The current trends in crop-livestock systems indicate aggravating scenarios. The size of rangelands, the traditional feed base for livestock, is reduced as more land is cleared for crop production by the ever growing human population (Otte and Chilonda 2002). With the expanding settlements livestock populations also increase and put more pressure on the remaining rangelands. Recent studies have shown that rangeland degradation is progressing and results in serious feed shortages (Sibanda et al 2011, Chirima et al 2012). Improving the value of crop residues is seen as an important option to enhance the livestock feed base, particularly during the dry season (Mhere et al 2002). Exploiting the synergies between crops and livestock is important in the study district, since cattle make important contributions to crop production (draft power and manure) and are key assets for farmers to maintain food security.

As farming systems need to intensify, water demand is expected to increase. Improving livestockwater productivity (LWP) becomes an important aspect. Livestockwater productivity is defined as the ratio of net beneficial livestock-related products and services to the water depleted in a livestock enterprise (Peden et al 2007). In livestock production, most of the water is utilized in feed production. Developing countries deplete more than one trillion m3 of water annually to produce feed (Peden eta al 2007). More efficient feed management could increase livestock water productivity byenhancing livestock fertility and reducing mortality. Exploiting improved feeding and animal health care as well as their interactions are important components of strategies that aim at increasing LWP.

Simulating livestock dynamics can be used as tool to identify the gaps in LWP and evaluate potentials for improvements. The overall objective of this study was to evaluate the potential to increase LWP by enhancing reproduction and reducing mortality for farmers with different herd sizes. The specific objectives were to characterise the current herd sizes and composition, the impact of mortality and fertility on livestock production as well as the currently employed livestock feeding and health strategies.

Materials and methods

Site description

 The study was carried out in Nkayi district (19º 00' South, 28º 54' East) of Matabeleland North province, Zimbabwe. Nkayi is located in the semi-arid regions and has a mixed crop livestock system. The district has a comparatively high human population density of 30-40 people km-2. Rainfall mainly occurs in summer (November to April) and ranges between 450mm and 650mm per annum. In the northern part of the district, Kalaharisandy soils (associated with Miombo woodlands) support a mixture of annual and perennial grass species that are moderately resilient to degradation. The southern part consists mainlyof fertile loamy soils with nutritious annual sweet veld grass types that deplete early in the season leaving the rangelands prone to degradation. The northern part is further away from Nkayi centre and Bulawayo city and has a lower human population density. The southern part is closer to the centres, with slightly higher human population densities, better access to extension services, markets and other development support. To account for these differences, villages were selected from the both parts of the district.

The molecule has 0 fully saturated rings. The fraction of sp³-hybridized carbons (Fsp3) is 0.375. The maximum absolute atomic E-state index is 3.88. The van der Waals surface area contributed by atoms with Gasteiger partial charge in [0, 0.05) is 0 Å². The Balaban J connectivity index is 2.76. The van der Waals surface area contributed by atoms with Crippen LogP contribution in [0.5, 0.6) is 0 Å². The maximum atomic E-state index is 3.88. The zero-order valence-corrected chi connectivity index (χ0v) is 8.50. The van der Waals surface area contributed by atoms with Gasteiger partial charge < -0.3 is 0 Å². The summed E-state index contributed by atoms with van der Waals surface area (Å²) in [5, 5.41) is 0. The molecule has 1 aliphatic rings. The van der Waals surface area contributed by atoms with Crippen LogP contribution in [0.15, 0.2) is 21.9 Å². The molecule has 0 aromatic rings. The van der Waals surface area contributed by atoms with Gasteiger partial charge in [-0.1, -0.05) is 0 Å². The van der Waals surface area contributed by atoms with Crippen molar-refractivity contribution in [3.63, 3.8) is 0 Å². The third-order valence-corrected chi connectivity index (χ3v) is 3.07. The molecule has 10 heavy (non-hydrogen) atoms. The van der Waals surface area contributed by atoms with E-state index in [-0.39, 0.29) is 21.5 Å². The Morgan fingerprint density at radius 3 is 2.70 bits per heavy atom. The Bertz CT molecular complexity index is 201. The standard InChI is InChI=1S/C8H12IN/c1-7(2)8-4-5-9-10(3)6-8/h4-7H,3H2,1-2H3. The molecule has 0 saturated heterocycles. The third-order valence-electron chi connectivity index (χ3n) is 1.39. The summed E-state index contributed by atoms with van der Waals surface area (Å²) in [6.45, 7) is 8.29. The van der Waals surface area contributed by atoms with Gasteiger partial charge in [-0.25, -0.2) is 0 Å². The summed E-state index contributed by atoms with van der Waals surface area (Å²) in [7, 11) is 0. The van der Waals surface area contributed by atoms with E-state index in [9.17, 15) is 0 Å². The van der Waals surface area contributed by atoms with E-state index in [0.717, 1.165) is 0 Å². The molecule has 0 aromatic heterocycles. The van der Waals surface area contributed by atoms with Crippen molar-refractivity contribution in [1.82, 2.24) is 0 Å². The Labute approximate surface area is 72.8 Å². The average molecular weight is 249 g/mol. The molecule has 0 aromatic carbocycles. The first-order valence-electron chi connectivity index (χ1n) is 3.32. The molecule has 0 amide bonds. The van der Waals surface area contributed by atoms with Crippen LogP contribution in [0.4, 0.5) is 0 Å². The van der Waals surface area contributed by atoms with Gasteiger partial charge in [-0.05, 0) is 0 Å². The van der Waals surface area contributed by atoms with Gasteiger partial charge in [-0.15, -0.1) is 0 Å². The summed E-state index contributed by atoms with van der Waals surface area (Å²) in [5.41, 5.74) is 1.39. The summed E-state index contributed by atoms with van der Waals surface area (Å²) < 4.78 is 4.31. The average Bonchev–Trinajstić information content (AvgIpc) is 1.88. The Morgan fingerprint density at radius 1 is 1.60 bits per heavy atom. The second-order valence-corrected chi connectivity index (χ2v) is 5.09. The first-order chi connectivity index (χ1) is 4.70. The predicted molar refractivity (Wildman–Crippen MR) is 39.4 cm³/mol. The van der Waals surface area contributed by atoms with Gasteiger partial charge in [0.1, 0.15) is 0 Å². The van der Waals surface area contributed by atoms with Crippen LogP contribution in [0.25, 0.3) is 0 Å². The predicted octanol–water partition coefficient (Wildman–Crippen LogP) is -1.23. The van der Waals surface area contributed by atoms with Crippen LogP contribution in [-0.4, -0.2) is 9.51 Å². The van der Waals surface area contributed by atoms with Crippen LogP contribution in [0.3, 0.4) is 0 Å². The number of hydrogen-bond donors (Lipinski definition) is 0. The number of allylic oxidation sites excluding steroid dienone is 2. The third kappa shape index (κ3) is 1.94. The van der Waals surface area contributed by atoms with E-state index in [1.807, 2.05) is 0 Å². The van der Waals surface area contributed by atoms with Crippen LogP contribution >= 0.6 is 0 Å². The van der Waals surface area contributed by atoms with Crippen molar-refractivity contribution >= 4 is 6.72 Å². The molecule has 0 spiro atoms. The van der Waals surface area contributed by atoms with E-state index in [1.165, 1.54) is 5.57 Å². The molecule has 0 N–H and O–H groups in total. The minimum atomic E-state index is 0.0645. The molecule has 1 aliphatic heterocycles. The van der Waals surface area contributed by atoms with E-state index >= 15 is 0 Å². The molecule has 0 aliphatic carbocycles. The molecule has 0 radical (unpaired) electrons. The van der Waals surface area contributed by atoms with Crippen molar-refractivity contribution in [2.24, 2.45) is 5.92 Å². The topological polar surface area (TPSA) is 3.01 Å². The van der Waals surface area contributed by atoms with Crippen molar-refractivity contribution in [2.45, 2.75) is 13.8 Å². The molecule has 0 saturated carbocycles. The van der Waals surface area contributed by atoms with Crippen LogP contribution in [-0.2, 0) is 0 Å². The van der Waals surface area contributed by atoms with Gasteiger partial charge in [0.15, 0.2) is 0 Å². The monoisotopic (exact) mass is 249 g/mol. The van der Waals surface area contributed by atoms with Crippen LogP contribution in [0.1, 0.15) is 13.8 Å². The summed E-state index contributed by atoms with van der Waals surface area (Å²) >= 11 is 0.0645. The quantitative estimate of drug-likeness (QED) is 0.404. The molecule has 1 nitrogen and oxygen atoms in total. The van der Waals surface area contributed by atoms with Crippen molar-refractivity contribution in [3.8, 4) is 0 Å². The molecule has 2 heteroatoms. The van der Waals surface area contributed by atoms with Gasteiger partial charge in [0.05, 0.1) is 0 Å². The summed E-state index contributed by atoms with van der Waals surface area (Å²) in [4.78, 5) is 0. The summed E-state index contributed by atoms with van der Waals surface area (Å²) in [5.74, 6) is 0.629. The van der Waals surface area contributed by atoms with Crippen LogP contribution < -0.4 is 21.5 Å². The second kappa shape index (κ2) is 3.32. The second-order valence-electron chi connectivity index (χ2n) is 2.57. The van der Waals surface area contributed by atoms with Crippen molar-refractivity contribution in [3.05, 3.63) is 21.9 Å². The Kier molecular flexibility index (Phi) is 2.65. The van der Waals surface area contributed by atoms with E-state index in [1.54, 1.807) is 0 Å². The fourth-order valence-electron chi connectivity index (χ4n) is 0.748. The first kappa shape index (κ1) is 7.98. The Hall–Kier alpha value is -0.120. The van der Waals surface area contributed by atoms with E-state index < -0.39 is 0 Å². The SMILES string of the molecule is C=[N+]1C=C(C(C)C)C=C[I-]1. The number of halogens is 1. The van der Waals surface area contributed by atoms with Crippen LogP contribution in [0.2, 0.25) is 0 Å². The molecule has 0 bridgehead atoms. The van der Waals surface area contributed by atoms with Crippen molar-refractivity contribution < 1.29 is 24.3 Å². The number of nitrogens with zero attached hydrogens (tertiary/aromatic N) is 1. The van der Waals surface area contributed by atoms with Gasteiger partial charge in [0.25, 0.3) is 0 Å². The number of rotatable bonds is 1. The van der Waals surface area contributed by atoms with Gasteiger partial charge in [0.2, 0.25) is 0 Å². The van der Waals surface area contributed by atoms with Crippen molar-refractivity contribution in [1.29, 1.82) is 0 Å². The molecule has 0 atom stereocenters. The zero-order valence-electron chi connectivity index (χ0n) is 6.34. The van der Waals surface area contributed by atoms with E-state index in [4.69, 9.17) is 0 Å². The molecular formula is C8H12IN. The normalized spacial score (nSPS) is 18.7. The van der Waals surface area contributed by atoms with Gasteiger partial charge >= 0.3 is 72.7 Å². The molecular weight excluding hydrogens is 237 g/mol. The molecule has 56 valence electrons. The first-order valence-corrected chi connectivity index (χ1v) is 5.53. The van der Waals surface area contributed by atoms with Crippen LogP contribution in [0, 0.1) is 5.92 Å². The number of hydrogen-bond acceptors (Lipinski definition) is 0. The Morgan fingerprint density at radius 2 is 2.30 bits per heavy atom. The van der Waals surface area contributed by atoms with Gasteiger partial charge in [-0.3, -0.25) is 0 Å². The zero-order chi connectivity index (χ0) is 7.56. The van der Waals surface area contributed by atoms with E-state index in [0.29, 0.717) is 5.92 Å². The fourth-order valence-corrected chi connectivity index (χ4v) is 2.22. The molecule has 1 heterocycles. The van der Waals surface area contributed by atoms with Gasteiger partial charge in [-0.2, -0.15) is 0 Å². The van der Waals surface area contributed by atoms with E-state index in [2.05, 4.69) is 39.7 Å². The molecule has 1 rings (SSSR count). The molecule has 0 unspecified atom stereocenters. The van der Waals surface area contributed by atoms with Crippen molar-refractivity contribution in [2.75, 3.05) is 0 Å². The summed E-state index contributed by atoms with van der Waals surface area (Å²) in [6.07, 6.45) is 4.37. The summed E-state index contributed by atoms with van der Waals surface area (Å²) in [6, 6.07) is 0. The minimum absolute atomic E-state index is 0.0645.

Data collection

The study employed qualitative and quantitative tools of data collection. The qualitative surveys (Participatory Rural Appraisals, PRAs) assessed farmers views on the current conditions of natural resources, social and economic infrastructure, herd sizes and main livestock managementtechnologies (feeding and animal health) and were carried out in 2007. Half day workshops, in 2 villages in the northern part and 2 villages in the southern part of Nkayi, were done. During these PRAs, communities identified the herd sizes that differentiate poor and better off wealth categories. These wealth categories were used for the analysis of cattle mortality and fertility rates.

The quantitative household surveys were conducted subsequently after the PRAs in the same year. A total of 138 households were randomly sampled within the 4 villages. The household surveys collected data on herd sizes, composition and dynamics (inflows and outflows) during a 12 months observation period (January to December 2007).

The quantitative data were first analysed by descriptive statistics, with SPSS version 13 (SPSS 2004). The means, maximum, minimum, medianand standard deviations were used to describe the herd sizes, composition and dynamics and frequencies to describe farmers’ perception of main causes of livestock deaths.

Description of the model